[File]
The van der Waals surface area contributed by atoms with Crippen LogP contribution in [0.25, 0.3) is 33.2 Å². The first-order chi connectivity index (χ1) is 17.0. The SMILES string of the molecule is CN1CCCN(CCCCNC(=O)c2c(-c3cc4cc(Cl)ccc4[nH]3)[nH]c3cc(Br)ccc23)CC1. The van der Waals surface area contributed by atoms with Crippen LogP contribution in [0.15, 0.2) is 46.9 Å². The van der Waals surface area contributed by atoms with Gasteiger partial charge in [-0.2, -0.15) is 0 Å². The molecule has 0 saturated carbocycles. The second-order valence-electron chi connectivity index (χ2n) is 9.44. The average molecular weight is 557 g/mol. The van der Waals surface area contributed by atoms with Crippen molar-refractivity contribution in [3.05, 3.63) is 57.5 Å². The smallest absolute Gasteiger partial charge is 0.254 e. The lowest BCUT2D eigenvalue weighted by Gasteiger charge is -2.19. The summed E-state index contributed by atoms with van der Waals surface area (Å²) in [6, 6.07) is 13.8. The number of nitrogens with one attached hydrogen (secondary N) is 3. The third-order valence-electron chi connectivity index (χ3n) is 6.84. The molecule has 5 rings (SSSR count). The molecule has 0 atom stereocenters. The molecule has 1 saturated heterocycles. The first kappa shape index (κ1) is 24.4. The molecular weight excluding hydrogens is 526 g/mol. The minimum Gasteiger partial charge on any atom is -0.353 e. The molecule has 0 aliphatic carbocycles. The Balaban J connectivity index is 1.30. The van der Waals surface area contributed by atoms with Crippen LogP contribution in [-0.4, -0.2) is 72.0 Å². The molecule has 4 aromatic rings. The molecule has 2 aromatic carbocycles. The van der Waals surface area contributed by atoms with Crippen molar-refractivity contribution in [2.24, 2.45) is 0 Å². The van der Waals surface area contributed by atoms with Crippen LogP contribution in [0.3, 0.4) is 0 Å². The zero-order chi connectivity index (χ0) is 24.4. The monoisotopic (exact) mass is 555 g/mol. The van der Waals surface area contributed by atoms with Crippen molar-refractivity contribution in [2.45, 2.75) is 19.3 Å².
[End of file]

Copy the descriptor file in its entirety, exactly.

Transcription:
The van der Waals surface area contributed by atoms with Crippen LogP contribution in [0.25, 0.3) is 33.2 Å². The first-order chi connectivity index (χ1) is 17.0. The SMILES string of the molecule is CN1CCCN(CCCCNC(=O)c2c(-c3cc4cc(Cl)ccc4[nH]3)[nH]c3cc(Br)ccc23)CC1. The van der Waals surface area contributed by atoms with Crippen LogP contribution in [0.15, 0.2) is 46.9 Å². The van der Waals surface area contributed by atoms with Gasteiger partial charge in [-0.2, -0.15) is 0 Å². The molecule has 0 saturated carbocycles. The second-order valence-electron chi connectivity index (χ2n) is 9.44. The average molecular weight is 557 g/mol. The van der Waals surface area contributed by atoms with Crippen molar-refractivity contribution in [3.05, 3.63) is 57.5 Å². The smallest absolute Gasteiger partial charge is 0.254 e. The lowest BCUT2D eigenvalue weighted by Gasteiger charge is -2.19. The summed E-state index contributed by atoms with van der Waals surface area (Å²) in [6, 6.07) is 13.8. The number of nitrogens with one attached hydrogen (secondary N) is 3. The third-order valence-electron chi connectivity index (χ3n) is 6.84. The molecule has 5 rings (SSSR count). The molecule has 0 atom stereocenters. The molecule has 1 saturated heterocycles. The first kappa shape index (κ1) is 24.4. The molecular weight excluding hydrogens is 526 g/mol. The minimum Gasteiger partial charge on any atom is -0.353 e. The molecule has 0 aliphatic carbocycles. The Balaban J connectivity index is 1.30. The van der Waals surface area contributed by atoms with Crippen LogP contribution in [-0.4, -0.2) is 72.0 Å². The molecule has 4 aromatic rings. The molecule has 2 aromatic carbocycles. The van der Waals surface area contributed by atoms with Crippen molar-refractivity contribution in [2.24, 2.45) is 0 Å². The van der Waals surface area contributed by atoms with Crippen LogP contribution in [0.3, 0.4) is 0 Å². The zero-order chi connectivity index (χ0) is 24.4. The monoisotopic (exact) mass is 555 g/mol. The van der Waals surface area contributed by atoms with Crippen molar-refractivity contribution in [2.45, 2.75) is 19.3 Å².